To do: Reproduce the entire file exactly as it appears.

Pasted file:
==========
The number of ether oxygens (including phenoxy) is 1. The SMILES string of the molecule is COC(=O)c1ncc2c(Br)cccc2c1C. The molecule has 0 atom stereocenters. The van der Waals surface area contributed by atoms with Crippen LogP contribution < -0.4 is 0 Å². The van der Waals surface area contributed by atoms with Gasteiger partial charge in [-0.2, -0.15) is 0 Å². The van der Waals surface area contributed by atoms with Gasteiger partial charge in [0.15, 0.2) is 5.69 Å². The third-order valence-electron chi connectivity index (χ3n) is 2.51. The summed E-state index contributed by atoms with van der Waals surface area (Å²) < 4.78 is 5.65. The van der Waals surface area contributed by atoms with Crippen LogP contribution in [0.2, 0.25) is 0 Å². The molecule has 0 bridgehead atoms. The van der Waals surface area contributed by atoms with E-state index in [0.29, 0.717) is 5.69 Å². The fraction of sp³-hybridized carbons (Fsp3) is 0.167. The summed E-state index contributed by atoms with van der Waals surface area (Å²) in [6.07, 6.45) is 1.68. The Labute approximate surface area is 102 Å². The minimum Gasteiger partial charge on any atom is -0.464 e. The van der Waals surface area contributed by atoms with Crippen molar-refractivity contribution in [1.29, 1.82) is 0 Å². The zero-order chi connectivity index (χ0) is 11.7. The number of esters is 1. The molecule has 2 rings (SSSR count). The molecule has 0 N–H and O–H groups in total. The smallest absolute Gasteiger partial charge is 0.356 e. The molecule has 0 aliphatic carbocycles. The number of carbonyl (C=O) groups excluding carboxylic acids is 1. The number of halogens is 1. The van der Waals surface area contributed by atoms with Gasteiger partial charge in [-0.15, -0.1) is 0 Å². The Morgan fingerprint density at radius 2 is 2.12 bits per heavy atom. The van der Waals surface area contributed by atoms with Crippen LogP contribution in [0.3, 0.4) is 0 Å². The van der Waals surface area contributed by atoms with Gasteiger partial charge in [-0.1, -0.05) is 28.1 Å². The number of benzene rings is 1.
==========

The number of ether oxygens (including phenoxy) is 1. The SMILES string of the molecule is COC(=O)c1ncc2c(Br)cccc2c1C. The molecule has 0 atom stereocenters. The van der Waals surface area contributed by atoms with Crippen LogP contribution < -0.4 is 0 Å². The van der Waals surface area contributed by atoms with Gasteiger partial charge in [-0.2, -0.15) is 0 Å². The van der Waals surface area contributed by atoms with Gasteiger partial charge in [0.15, 0.2) is 5.69 Å². The third-order valence-electron chi connectivity index (χ3n) is 2.51. The summed E-state index contributed by atoms with van der Waals surface area (Å²) < 4.78 is 5.65. The van der Waals surface area contributed by atoms with Crippen LogP contribution in [0.2, 0.25) is 0 Å². The molecule has 0 bridgehead atoms. The van der Waals surface area contributed by atoms with E-state index in [0.29, 0.717) is 5.69 Å². The fraction of sp³-hybridized carbons (Fsp3) is 0.167. The summed E-state index contributed by atoms with van der Waals surface area (Å²) in [6.07, 6.45) is 1.68. The Labute approximate surface area is 102 Å². The minimum Gasteiger partial charge on any atom is -0.464 e. The van der Waals surface area contributed by atoms with Crippen molar-refractivity contribution in [1.29, 1.82) is 0 Å². The zero-order chi connectivity index (χ0) is 11.7. The number of esters is 1. The molecule has 2 rings (SSSR count). The molecule has 0 N–H and O–H groups in total. The smallest absolute Gasteiger partial charge is 0.356 e. The molecule has 0 aliphatic carbocycles. The number of carbonyl (C=O) groups excluding carboxylic acids is 1. The number of halogens is 1. The van der Waals surface area contributed by atoms with Gasteiger partial charge in [-0.15, -0.1) is 0 Å². The Morgan fingerprint density at radius 2 is 2.12 bits per heavy atom. The van der Waals surface area contributed by atoms with Crippen LogP contribution in [0.3, 0.4) is 0 Å². The van der Waals surface area contributed by atoms with Gasteiger partial charge in [-0.1, -0.05) is 28.1 Å². The number of benzene rings is 1.